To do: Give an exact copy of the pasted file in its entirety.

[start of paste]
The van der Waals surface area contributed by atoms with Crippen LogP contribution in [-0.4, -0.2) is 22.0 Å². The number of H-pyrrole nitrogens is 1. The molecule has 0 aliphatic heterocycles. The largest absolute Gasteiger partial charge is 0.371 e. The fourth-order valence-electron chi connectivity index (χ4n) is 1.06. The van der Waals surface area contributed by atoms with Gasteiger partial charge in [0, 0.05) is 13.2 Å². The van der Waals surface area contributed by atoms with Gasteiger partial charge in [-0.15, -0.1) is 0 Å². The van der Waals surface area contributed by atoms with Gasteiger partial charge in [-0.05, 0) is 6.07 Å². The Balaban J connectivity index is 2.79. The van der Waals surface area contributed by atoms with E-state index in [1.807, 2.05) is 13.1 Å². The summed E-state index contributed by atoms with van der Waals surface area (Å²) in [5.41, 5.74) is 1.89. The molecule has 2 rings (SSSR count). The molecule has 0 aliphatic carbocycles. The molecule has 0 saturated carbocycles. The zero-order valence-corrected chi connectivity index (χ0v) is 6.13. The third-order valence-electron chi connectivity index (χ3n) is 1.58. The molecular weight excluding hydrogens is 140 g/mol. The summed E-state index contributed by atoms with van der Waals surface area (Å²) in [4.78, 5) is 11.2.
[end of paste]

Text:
The van der Waals surface area contributed by atoms with Crippen LogP contribution in [-0.4, -0.2) is 22.0 Å². The number of H-pyrrole nitrogens is 1. The molecule has 0 aliphatic heterocycles. The largest absolute Gasteiger partial charge is 0.371 e. The fourth-order valence-electron chi connectivity index (χ4n) is 1.06. The van der Waals surface area contributed by atoms with Gasteiger partial charge in [0, 0.05) is 13.2 Å². The van der Waals surface area contributed by atoms with Gasteiger partial charge in [-0.15, -0.1) is 0 Å². The van der Waals surface area contributed by atoms with Gasteiger partial charge in [-0.05, 0) is 6.07 Å². The Balaban J connectivity index is 2.79. The van der Waals surface area contributed by atoms with E-state index in [1.807, 2.05) is 13.1 Å². The summed E-state index contributed by atoms with van der Waals surface area (Å²) in [5.41, 5.74) is 1.89. The molecule has 2 rings (SSSR count). The molecule has 0 aliphatic carbocycles. The molecule has 0 saturated carbocycles. The zero-order valence-corrected chi connectivity index (χ0v) is 6.13. The third-order valence-electron chi connectivity index (χ3n) is 1.58. The molecular weight excluding hydrogens is 140 g/mol. The summed E-state index contributed by atoms with van der Waals surface area (Å²) in [4.78, 5) is 11.2.